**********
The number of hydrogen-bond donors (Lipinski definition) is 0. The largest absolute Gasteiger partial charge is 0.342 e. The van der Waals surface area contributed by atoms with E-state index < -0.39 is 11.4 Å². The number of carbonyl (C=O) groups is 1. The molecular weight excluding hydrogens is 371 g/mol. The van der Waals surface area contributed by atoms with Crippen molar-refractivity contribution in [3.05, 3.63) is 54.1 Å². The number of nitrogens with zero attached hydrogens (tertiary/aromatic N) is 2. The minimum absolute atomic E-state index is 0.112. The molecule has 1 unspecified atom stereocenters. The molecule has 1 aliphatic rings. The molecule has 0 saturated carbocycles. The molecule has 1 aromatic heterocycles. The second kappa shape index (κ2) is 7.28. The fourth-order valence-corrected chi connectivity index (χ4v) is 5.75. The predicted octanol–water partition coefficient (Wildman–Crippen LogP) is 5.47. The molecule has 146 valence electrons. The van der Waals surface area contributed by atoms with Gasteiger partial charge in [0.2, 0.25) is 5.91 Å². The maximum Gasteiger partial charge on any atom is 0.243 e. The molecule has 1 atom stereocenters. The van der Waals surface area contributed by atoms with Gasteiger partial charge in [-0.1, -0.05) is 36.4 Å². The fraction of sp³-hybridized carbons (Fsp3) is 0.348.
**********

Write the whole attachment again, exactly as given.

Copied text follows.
The number of hydrogen-bond donors (Lipinski definition) is 0. The largest absolute Gasteiger partial charge is 0.342 e. The van der Waals surface area contributed by atoms with E-state index < -0.39 is 11.4 Å². The number of carbonyl (C=O) groups is 1. The molecular weight excluding hydrogens is 371 g/mol. The van der Waals surface area contributed by atoms with Crippen molar-refractivity contribution in [3.05, 3.63) is 54.1 Å². The number of nitrogens with zero attached hydrogens (tertiary/aromatic N) is 2. The minimum absolute atomic E-state index is 0.112. The molecule has 1 unspecified atom stereocenters. The molecule has 1 aliphatic rings. The molecule has 0 saturated carbocycles. The molecule has 1 aromatic heterocycles. The second kappa shape index (κ2) is 7.28. The fourth-order valence-corrected chi connectivity index (χ4v) is 5.75. The predicted octanol–water partition coefficient (Wildman–Crippen LogP) is 5.47. The molecule has 146 valence electrons. The van der Waals surface area contributed by atoms with Gasteiger partial charge in [0.2, 0.25) is 5.91 Å². The maximum Gasteiger partial charge on any atom is 0.243 e. The molecule has 1 atom stereocenters. The van der Waals surface area contributed by atoms with Gasteiger partial charge in [-0.1, -0.05) is 36.4 Å². The fraction of sp³-hybridized carbons (Fsp3) is 0.348.